There has been a visible change in the way tourism is handled and promoted in national parks in the country (‘Tiger reserved’, July 16-31, 2012). The number of hotels, tourists, and vehicles in these parks has increased exponentially in the past few years due to bad management, bringing down the quality of experience one seeks at these reserves. But citing these reasons to ban wildlife tourism is nothing but high handedness. The ban robs from every citizen the pleasure of enjoying this country’s environment, forests and animals. I live in Chiplun, a small town in Maharashtra, with a population of just over 50,000. Every year, 100-200 school children from our town visit various national parks. They come back with thrilling memories of watching a tiger walking down a forest path in all its glory.
Instead of banning tourism in tiger reserves, states can take inspiration from the Madhya Pradesh government, which plans to lease out 100-150 sq km land blocks in buffer areas of tiger reserves to private players. Such a plan has been successful in Africa. The land north of the Masai Mara national reserve in Kenya belongs to the Masai community who traditionally used it for cattle grazing. These cattle were in direct competition with wild animals for resources. Now, the community has taken cattle off the land and has allowed low impact operators to run small tourist operations. The money thus generated goes directly to the community. What’s the harm in implementing such a policy in India after transferring the land rights to tribal families?
The article, “Sand slips” (April 16-30, 2012), unravelled the murky business of sand mining in the country but said nothing about its impact on the ecosystem along the Malabar coast of Kerala. Nearly 185-210 canoes are engaged daily for sand mining from Kadalundi, Murad, Korapuzha and Azhikal estuaries in the region.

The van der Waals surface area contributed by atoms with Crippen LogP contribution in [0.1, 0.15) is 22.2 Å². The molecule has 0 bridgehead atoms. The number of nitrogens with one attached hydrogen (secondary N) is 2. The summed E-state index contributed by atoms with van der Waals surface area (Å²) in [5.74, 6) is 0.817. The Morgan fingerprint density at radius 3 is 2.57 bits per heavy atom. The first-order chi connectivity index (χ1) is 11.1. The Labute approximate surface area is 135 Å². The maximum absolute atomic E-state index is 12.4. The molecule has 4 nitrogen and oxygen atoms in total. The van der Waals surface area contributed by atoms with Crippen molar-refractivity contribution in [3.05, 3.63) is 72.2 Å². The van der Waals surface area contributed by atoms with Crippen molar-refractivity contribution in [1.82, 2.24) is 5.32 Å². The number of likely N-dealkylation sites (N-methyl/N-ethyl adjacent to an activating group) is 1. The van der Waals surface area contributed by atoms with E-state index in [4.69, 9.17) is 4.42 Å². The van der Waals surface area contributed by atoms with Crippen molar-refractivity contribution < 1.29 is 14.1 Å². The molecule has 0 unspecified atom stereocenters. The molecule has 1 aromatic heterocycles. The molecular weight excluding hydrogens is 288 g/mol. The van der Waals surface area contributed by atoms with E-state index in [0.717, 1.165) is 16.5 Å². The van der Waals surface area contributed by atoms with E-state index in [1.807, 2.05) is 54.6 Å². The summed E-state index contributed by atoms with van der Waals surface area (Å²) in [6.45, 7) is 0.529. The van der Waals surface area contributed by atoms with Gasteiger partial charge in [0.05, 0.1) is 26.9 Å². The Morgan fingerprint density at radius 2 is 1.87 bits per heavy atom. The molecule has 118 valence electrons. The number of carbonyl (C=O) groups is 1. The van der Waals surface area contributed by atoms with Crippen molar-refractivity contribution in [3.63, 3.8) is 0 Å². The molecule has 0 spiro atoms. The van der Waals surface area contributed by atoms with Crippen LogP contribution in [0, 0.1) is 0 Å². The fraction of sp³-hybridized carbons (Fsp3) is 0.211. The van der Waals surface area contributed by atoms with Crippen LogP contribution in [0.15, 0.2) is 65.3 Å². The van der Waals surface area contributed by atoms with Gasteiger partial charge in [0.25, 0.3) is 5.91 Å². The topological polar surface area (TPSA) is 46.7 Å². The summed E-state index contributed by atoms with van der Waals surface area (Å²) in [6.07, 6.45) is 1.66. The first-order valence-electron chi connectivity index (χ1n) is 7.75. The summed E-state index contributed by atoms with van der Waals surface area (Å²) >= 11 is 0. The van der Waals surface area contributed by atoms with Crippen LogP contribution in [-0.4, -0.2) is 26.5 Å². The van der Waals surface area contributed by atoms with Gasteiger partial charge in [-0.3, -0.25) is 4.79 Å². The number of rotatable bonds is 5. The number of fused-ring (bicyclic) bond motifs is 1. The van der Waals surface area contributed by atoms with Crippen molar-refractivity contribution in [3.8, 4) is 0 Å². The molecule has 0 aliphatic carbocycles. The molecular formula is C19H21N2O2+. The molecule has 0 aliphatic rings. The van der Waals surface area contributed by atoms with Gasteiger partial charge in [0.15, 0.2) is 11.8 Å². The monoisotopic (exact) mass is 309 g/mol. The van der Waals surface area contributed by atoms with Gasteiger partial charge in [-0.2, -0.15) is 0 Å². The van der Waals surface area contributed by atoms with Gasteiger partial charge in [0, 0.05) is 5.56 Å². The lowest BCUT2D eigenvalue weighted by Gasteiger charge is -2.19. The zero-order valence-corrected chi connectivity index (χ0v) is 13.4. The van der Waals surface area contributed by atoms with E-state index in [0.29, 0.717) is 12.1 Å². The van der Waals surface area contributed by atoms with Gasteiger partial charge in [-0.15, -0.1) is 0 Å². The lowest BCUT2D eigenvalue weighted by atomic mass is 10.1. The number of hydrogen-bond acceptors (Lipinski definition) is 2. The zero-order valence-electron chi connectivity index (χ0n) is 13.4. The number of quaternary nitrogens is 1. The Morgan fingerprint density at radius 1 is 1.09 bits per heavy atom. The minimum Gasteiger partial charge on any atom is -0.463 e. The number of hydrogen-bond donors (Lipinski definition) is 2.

The activity destroys the aquatic vegetation and eggs and larvae of fish. It also kills the benthic organisms that form the staple diet of the fish. These organisms are found at the lowest level of a water body and most are permanently attached to the riverbed.
It has been estimated that nearly 2,760 benthic organisms per square metre are killed daily due to the mining of sand along the Malabar coast. In the post-monsoon months, the figure goes even higher.
Politics of organic
The article, “Organic boom” (July 16-31, 2012), is an introspection on how organic agriculture works in the country. India’s premier institute, the Indian Council for Agricultural Research (ICAR), has not done any research for promoting organic agriculture but is busy pushing pesticide use. The incident described in the story on how ICAR snubs organic agriculture is an irony as agriculture is not about technology alone. There are various organic agriculture systems prevalent in different parts of the country whose market potential has not been tapped. In my state Meghalaya, agriculture is largely organic and the produce is sold directly in the market.
Small organic farmers in India face the same trouble that organic farmers in California once faced: certification cost. Fortunately, after decades of persistence, organic farmers in the US state are happier today. They were initially exploited by big retailers who gave them pennies for their produce. But as more and more farmers became independent and started selling their produce directly to the consumers, they started gaining a foothold in the market and reaped huge profits. Best wishes to all in the organic movement in India.
The politicians and agricultural scientists behind the Green Revolution are responsible for the miseries of Indian farmers. Every technology has both positive and negative aspects. In adapting green revolution technology for India, only the positive side was looked at—increasing food production to meet the immediate needs—but the long-term negative consequences of this technology on the environment and people were overlooked.